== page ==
And it's not the first time trees have been mysteriously damaged or removed in the city.
When several large trees were cut down on a Point Grey lot in May 2014, neighbours lamented that local eagles had now lost their place to roost.
A year earlier, in May 2013, a trio of men were accused of chopping down nearly three dozen trees in an effort to improve the view from a North Vancouver home.
And technology caused problems for three people in Jan. 2010, when they appeared to be caught in the act by Google and one of its Street View cameras.
The former owner of the property, her daughter and a tree cutter allegedly removed 23 trees after they were issued a city permit in May 2009 to cut down just two.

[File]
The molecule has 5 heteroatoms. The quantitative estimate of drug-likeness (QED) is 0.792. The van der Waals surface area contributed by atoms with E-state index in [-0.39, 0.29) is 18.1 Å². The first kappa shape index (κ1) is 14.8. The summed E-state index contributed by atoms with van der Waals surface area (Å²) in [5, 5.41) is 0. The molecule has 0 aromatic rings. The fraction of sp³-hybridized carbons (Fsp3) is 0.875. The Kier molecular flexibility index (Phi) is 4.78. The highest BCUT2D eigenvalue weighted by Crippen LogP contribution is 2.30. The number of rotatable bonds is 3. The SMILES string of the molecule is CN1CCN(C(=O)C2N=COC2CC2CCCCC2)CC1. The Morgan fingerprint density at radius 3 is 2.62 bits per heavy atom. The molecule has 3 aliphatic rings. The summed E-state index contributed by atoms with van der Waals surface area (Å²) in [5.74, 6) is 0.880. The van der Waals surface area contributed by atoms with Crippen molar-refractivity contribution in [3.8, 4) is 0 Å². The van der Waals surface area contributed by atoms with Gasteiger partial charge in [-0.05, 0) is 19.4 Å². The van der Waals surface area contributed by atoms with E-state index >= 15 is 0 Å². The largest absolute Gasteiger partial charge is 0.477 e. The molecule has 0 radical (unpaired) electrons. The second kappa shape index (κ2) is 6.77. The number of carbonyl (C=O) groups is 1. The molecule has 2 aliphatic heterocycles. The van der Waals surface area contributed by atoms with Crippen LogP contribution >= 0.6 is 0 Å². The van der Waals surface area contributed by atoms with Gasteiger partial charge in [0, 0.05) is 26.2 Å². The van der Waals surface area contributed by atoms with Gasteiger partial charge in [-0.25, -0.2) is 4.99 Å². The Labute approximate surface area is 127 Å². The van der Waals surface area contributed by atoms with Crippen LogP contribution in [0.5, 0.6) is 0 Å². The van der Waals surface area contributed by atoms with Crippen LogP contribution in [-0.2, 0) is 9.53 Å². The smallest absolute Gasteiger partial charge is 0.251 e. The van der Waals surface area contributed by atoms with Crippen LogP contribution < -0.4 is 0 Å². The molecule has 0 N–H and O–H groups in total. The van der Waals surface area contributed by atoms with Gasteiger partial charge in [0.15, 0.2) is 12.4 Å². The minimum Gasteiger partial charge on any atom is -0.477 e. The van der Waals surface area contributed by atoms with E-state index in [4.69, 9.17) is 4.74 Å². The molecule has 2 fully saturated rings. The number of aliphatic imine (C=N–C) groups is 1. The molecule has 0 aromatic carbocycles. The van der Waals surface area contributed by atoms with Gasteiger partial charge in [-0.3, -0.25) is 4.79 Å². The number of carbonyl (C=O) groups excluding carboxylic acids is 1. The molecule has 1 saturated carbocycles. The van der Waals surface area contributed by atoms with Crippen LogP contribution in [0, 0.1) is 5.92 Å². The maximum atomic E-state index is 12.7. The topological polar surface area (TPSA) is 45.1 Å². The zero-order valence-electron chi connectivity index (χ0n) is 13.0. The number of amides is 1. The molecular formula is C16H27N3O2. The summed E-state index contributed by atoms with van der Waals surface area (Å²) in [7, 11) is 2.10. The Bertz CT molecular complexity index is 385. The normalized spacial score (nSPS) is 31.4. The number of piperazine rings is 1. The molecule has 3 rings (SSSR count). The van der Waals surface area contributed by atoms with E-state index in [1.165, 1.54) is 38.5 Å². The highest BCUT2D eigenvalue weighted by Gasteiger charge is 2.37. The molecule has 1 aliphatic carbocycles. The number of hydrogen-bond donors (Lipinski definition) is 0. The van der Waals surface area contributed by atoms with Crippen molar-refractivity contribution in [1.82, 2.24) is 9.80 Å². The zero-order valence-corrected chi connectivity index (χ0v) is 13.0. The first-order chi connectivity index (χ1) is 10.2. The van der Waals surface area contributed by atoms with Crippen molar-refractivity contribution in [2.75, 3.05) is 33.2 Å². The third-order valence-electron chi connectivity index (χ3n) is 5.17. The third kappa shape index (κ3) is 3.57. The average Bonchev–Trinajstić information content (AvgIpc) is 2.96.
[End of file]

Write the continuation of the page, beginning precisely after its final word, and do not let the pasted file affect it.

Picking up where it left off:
The cedar, cypress and evergreen trees were cut down on the same day that a car equipped with a camera recording images for Google's Street View was in the neighbourhood around Southwest Marine Drive and Musqueam Park.
There was outrage in 2006 when a well-known interior designer who wanted an unobstructed view from her English Bay condo, opted to poison trees instead of cutting them down.
June Matheson, 73, admitted she bought herbicide in the United States in the spring of 2004, drilled holes and put poison in them to kill the Beach Avenue trees.
Matheson, who counted pop stars Sarah McLachlan and Bif Naked in her client list, walked free from court, but sent cheques totalling $50,000 to the Vancouver Park Board to buy new trees.